(Or alternatively, Why I Started to Use Title Font in Blog Posts all of a Sudden.)

I’ve just hit post on a Facebook post advertising my entire Magic: the Gathering collection for sale. Above all else, for me personally at least, this is a way for me to vent about the experience of doing so, but there are salient points to be made.

Reid Duke once wrote “Magic is the greatest game on Earth.” I think I can agree with that, or at the very least empathise. My first experience of Magic was midway through Lorwyn’s release. I had been wanting to do something competitively, and as I had been good at it against friends in the past, I chose Yu-Gi-Oh! as my arena of choice. I looked up the nearest game shop that stocked the cards and walked there with my great grandmother (I was about 10 at the time) and expected to floor the locals with my sweet Crystal Beast deck (which sadly lacked Sapphire Pegasus, I was hoping to trade for those first, and then crush the opposition clearly). As it turned out, nobody really played Yu-Gi-Oh! there, but some players were keen to introduce me to Magic. I bought a Future Sight “Expert Level” deck called ‘Future Shock’ and got crushed by a meta deck in my first ever game. The person teaching me to play bought me a pack or two of Lorwyn and I went home excited about the game, however his generosity prompted my great grandmother to suspect him of attempting to groom me, so we didn’t return. In hindsight, this was probably for the best. I didn’t want my great grandmother coming with me every time and it was about a mile away from home, which is a large distance for a sole 10-year-old.

I thought nothing much of Magic for the next five or six years until I downloaded ‘Duels of the Planeswalkers 2013’ on the Xbox 360. It was a blast and suddenly I was interested in playing again. I introduced my best friend Laith to the game (as well as some others) and for the next few months we played Kitchen Table Magic and had a lot of fun in the process. Eventually, though, our enthusiasm seemed to die off and we all stopped playing.

Then, in 2014, I started Sixth Form in a different city, and so I had the same passion to be competitive in some way as I had when I was 10. Having come full-circle, I picked up a Theros Event Deck and walked into my first Friday Night Magic. I think I did pretty well actually, but that’s mostly besides the point. Since then I’ve been playing Magic regularly, and I’d gotten pretty competitive about it early on. I won a GPT and headed down to London for the associated Grand Prix, making my best result a 37th place finish in the Super Sunday Series (after having been beaten by back-to-back topdecked Siege Rhinos by Florian Koch – who came overall 2nd).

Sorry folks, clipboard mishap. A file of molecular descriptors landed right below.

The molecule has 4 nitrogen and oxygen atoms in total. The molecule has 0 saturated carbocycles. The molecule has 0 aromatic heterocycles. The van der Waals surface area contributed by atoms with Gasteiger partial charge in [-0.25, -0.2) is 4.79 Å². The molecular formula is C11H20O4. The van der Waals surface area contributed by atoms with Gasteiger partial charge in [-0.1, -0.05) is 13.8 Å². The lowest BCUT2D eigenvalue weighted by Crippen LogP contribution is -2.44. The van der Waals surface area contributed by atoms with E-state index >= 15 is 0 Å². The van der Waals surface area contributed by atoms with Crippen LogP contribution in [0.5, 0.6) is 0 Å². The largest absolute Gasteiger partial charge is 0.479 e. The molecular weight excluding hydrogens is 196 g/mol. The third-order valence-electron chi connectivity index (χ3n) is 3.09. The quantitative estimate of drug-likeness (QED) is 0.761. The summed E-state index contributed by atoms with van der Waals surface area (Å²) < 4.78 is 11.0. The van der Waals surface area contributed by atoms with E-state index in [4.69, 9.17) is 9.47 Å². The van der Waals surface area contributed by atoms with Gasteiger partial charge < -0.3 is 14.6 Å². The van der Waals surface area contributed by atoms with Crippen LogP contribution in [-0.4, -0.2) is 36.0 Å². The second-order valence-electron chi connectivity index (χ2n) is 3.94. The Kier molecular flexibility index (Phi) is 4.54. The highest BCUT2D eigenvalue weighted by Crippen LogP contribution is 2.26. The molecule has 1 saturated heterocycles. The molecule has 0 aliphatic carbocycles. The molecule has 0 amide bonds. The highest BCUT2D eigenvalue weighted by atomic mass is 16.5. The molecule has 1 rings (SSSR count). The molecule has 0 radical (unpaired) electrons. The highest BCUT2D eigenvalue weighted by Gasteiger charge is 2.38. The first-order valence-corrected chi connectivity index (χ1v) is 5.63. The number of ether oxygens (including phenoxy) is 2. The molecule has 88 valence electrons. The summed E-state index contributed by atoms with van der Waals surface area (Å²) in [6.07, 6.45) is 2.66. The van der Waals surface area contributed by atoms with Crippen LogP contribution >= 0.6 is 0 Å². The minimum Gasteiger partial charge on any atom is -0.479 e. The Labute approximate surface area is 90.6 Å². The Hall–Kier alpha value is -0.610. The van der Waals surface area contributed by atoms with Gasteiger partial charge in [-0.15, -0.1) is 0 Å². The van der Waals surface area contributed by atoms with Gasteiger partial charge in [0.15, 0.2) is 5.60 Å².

But that’s all just my personal experience and past with the game. That’s not really what this post is about, because very little of that is why I’m quitting the game.

I could talk about how I’m a student and Magic makes it difficult to focus on my studies, but that would just be an excuse really, it wouldn’t be terribly difficult to balance the two, and I’ve been doing an okay job so far. It’s not about the money either: though Magic is a game of almost infinite depth, and this extends to the financial aspect to, it’s very possible to just stick to one deck in an eternal format and still be able to grind tournaments.  I could say that I don’t want to give up the time that I could be spending with my girlfriend, and that’s very true – she’s incredible and I love her beyond belief – but it’s still not the crux of the issue.

The main reason that I’m quitting is because the life of a Magic player is not the life that I want to lead. Magic was always about the competition to me. I could have fun playing and talking about the game too, but it’s the competitive aspect that really drew me to it. I’m good enough at Magic to win an FNM or a GPT, with more practise, dedication, and financial commitment I could go further, but for what? It’d be great to go to the Pro Tour, but I don’t want to be a pro. Magic as a job seems unsteady at best and horrific at worst. And so, not to get too nihilistic about things, what’s the point? If the ultimate goal of a competitive Magic player is to go pro, and I don’t want to do that, where do I stop? Would I be content with an RPTQ win? A GP win? A Pro Tour win? The money and holidays sound great, but if that’s what I want in life there’s much easier ways to get them than by dedicating your life to Magic: the Gathering.

I still enjoy the game, not always admittedly, but that enjoyment doesn’t warrant the expenditure of time and money for me. Besides that, I can’t help but feel that for as long as I play the game, I’ll always want more in terms of competition, which as I’ve already described seems a fruitless endeavour. It has to stop somewhere, so it’s stopping here.